As I was still feeling rubbish, I decided to change my plans slightly and rather than taking a couple of night buses as I headed to Lima in order to have more time for activities during the day, I took the buses during the day instead. My next stop was Huaraz which meant travelling back into the mountains from sea-level, up to 3000m. The views from the bus during the 8 hour journey were amazing as Huaraz is located between two mountain ranges, Cordillera Blanca and Cordillera Negra. I was staying in a lovely little guesthouse called 

where I had breakfast on the sunny roof terrace both mornings. Even from here in the town, the mountains are amazing and the two ranges give a beautiful contrast to each other.
On the one full day I had in Huaraz, the weather was really sunny so I felt that I had to do something outside, particularly as I’d changed the plans and was rather disappointed that I wasn’t feeling up to doing a couple of full day treks that had been on my list – the dry air because of the altitude was also really not helping my cough. I walked up and out of the town for 2 hours to some pre-Colombian ruins which looked very striking with the white hills behind them. Unfortunately the trek had left me feeling exhausted so to get back into town I jumped into a collectivo, a beaten up old minibus that acts as a cheap bus!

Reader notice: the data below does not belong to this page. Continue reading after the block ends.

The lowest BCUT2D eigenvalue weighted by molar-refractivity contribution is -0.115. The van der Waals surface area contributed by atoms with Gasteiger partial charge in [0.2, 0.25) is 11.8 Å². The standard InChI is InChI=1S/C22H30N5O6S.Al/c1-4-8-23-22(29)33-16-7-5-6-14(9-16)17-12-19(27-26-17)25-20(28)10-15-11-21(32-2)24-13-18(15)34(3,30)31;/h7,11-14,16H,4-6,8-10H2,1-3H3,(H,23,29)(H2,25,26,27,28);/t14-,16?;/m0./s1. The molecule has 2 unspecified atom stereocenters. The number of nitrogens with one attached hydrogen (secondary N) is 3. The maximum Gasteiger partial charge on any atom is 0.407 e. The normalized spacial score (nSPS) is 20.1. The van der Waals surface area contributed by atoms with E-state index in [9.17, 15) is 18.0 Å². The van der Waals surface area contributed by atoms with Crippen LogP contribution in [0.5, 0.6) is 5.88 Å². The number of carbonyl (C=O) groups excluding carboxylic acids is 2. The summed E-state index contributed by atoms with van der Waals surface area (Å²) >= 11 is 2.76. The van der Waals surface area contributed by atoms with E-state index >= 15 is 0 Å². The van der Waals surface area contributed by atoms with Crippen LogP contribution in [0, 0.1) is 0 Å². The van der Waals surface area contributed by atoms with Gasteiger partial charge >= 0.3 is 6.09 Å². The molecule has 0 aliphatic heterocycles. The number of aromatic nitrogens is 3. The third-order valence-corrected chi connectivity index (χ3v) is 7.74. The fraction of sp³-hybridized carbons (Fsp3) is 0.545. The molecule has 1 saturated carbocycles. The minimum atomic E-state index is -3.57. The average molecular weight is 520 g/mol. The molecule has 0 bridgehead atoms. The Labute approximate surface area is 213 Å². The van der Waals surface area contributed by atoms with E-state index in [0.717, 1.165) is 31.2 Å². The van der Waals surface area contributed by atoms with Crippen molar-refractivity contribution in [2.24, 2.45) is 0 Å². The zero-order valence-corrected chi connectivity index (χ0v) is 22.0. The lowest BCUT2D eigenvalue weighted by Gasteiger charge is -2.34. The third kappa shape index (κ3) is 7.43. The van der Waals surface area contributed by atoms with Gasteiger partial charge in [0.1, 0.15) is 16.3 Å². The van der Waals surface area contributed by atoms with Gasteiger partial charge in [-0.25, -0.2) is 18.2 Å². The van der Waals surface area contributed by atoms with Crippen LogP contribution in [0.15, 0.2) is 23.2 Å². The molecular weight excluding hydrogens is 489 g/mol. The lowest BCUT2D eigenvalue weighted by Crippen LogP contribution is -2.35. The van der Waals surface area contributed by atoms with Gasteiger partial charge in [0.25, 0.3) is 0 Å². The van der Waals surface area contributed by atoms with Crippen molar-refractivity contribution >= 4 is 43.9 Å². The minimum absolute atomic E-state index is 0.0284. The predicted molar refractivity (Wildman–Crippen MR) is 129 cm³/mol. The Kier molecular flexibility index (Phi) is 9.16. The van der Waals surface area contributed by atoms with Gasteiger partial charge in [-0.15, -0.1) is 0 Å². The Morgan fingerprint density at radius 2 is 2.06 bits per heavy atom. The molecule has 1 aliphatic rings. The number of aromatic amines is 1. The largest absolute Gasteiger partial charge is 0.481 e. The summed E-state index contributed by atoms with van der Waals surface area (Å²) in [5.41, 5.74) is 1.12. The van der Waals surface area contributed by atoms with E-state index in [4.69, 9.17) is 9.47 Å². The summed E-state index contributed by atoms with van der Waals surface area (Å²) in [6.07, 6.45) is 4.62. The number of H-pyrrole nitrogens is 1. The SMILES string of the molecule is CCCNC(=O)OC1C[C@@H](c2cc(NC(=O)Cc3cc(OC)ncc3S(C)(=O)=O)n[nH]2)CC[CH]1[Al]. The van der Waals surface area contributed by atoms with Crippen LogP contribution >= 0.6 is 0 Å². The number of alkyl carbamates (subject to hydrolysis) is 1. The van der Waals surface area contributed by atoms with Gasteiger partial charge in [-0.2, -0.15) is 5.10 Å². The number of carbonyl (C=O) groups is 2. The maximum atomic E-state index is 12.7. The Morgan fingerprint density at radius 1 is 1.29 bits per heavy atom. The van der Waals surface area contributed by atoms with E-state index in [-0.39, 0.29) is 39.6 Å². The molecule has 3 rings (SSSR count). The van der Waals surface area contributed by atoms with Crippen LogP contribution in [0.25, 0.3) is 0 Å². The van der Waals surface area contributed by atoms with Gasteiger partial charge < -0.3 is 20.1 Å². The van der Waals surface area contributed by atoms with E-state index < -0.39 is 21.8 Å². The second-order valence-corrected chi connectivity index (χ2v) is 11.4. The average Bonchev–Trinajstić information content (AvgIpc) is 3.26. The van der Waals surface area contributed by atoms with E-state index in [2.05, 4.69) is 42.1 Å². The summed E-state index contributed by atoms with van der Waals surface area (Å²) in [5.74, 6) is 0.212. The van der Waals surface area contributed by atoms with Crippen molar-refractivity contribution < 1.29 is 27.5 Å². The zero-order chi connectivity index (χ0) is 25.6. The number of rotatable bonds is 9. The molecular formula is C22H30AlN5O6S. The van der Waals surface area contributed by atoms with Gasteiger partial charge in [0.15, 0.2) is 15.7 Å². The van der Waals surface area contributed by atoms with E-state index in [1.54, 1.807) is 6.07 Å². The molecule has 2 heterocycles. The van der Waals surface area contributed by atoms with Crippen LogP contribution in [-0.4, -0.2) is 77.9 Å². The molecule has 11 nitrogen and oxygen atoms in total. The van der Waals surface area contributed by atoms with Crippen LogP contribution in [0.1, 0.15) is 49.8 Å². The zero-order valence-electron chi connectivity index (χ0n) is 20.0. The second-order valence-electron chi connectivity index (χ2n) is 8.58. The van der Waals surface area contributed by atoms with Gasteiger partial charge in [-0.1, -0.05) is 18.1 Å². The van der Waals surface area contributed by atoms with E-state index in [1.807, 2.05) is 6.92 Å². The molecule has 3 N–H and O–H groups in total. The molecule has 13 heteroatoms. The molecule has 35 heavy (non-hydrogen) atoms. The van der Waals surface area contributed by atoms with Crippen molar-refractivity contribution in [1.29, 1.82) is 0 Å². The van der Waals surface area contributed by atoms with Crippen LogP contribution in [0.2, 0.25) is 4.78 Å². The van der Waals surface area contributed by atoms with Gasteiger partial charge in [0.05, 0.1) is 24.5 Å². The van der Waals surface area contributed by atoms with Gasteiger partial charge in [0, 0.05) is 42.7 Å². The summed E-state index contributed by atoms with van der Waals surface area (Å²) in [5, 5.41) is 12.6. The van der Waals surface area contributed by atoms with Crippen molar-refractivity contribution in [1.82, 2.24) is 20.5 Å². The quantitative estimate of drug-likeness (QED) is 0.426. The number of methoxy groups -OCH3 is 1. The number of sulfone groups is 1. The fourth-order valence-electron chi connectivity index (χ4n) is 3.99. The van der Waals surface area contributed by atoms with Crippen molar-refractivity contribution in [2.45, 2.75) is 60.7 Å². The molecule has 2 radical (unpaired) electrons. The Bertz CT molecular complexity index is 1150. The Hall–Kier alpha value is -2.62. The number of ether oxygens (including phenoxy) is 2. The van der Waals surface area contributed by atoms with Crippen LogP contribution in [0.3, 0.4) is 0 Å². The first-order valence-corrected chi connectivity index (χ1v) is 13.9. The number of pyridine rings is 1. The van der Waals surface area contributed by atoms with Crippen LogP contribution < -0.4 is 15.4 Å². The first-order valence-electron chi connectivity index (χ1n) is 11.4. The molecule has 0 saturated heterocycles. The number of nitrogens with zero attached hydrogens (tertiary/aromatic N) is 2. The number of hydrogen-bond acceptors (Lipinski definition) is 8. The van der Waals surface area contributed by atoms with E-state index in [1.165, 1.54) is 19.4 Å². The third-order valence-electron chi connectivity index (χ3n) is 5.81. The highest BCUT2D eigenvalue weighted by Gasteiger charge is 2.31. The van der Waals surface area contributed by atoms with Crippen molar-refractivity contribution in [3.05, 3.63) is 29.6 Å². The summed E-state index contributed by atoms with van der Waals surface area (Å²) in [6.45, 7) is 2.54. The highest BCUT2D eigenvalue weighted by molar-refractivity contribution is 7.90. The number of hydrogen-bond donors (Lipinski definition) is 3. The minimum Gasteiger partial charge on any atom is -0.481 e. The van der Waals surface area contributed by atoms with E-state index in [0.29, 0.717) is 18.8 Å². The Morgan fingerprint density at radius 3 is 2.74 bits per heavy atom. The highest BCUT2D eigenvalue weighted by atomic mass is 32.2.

Next day was the bus to Lima. 

City · Ecuador · Outdoor activities · South America

Ecuador – the land of ice and fire

Having spent longer in Colombia than planned, Ecuador became a bit of a whistle stop tour to see and do everything I had planned! I started in Quito, the capital, where I spent a few days visiting various churches and museums, including the Museo de la Ciudad and Basilica del Voto Nacional where you can climb up to the top under the roof, did a walking tour of the La Florestra area and saw some cool street art, and visited El Panecillo a huge statue above the city of the Madonna.

I also hiked up to the top of the Pichincha volcano. The TeleferiQo is a cable car which goes from 3117m in the city to 3945m – after that you can walk the rest of the way to the top which is 4600m. It took me just under 2 hours which is quite fast although I did need a few stops on the way to catch my breath as it was quite hard work and the altitude kept giving me a headrush! It was a really sunny, clear day and the views from the top were amazing though – I could see several other volcanos across the country, many with snow-capped peaks.

After Quito I headed to the Amazon and you can read about my damp adventures there in my other blog post.